I recently saw Into the Wild, a film that came out in 2007 that tells the true story of a young man who, after graduating from college, left his family and his bourgeois world in search of happiness, thinking that he could find it in a state of total isolation from civilization. After a rather long journey in solitude – during which, paradoxically, he lives out a series of extremely profound and meaningful encounters with others – he retires to the wilderness of Alaska.
In his solitude, Chris, who even changed his name to Alexander in order to cut off any trace of his own past, feels that he has discovered something essential. The moment when he wants to go back and tell about his discovery, however, he can’t go back the way he came because the river that he had crossed is now a torrent. Forced to remain in the wild solitude of Alaska, he discovers that the wasteland is not made for man because true “happiness is only real when shared.” These are his last words, his true discovery.
I have the impression that the myth of Into the Wild lives on in the depths of each one of us. We have that pretension that life is only ours and that it is our right to claim our original autonomy which society has hidden and altered. We think of ourselves as separate individuals, destined to fight and compete against each other in order to claim the right of one’s own personal space. At most, we decide to generously concede someone else a bit of our attention, but it is always for a mere personal gain. The old Canon Law and the Casti Connubial even speak of “remedium concupiscentiae” regarding marriage, as if even the conjugal relationship could be understood as something that I do for myself, for my interest in order to avoid mistakes and to stay out of trouble.
This “I” that we continually put in the center betrays reality. But, in order to understand it, the protagonist of Into the Wild needed to die.
Facing the question of the Pharisees (Mk 10, 2-16), men who are exact prototype of the modern man who puts himself in the center and wants to read everything in function of his own exclusive interests, Jesus refers to the start of it all, to the beginning: a word that in biblical language indicates that which serves as the foundation, that which always happens, that which is the base.
At base there is a relationship, we have already been thought of in relation. Man bears inside an emptiness, a space that has given rise to another, a woman, symbol of every difference. Man has been constituted with an original emptiness that can only be filled by relationship. In fact, before this human relationship, there is a relationship that is even more original that man cannot do without the relationship with God who, as his first generous and free act towards man, offered him his friendship and welcomed him into the garden that he planted just for him. Of course, man can decide to leave the garden, just as he can decide to keep that emptiness inside and not allow anyone else to fill it. He cannot, however, deny that there is a garden, nor can he deny that there is that emptiness inside him. We can even decide to cut off our ties with the world and seek out refuge in Alaska, but nothing can erase our identity of being beings made for relationship.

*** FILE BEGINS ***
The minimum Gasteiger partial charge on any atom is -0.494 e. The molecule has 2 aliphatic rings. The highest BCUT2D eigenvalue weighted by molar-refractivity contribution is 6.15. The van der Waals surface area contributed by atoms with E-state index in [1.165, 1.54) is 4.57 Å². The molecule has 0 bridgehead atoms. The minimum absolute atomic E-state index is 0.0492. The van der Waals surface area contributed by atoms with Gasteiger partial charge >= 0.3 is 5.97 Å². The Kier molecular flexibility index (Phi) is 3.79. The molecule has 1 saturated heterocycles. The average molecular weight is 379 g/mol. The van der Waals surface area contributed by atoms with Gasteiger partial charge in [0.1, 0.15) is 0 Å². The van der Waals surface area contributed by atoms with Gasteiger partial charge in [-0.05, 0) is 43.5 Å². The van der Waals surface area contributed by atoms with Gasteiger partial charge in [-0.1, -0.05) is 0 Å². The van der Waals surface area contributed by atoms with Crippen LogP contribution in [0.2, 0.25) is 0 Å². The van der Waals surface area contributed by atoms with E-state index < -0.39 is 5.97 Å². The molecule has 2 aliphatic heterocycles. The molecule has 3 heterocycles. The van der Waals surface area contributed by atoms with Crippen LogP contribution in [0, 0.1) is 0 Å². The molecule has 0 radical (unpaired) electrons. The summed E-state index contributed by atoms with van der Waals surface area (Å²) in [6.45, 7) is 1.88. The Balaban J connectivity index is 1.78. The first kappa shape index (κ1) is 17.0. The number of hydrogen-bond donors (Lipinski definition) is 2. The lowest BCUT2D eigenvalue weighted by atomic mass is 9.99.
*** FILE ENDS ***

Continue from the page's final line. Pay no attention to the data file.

The man that puts himself in the center is just like the Pharisee that is looking for guarantees: the Pharisees “test” Jesus, the premise that he is going to take a side, they want to know what side he is on, but, above all, they want guarantees, they want things to be clear, they want to be able to legitimately take care of their own proper interests. The Pharisee is the person that puts his interests in the center and wants to legitimize his claim.
Duccio di Boninsegna @ Wikipedia Creative Commons
When relationships stop working, we all become Pharisees, we start trying to delineate the borders, to clarify things, to establish responsibility. But when relationships work, Jesus says, we no longer need to appeal to the law, the heart is enough. Love tells us who to be in relation.
Relationships, even marital ones, cannot be for Jesus a question of law. Protecting the weaker one of the relationship is not a formal question, it is a question of the heart. But the heart is uncertain and tricky, so the Pharisee that is inside of us starts to seek out security and clarification. This is the point when the relationship stops working!
It may seem paradoxical that this evangelical scene abandons the debate and, almost out of nowhere, shifts towards a group of children that have been reprimanded by the disciples and adults. But this is the exact key to understanding Jesus’ words: the child is the weak one that we reprimand but, in reality, we should instead welcome and protect. The kingdom of God doesn’t belong to those who try to protect their interests, rather to those who, recognizing their own weakness, ask to be embraced by a father. Children, unlike the protagonist of Into the Wild, do not escape the world, rather they have the innocence and unscrupulousness to shout out their need of being loved, exactly what Chris wasn’t able to do.
Questions for personal reflection:
– What spaces in your life need to be filled by relationships with others?
– Do you too seek to protect yourself in your relationships?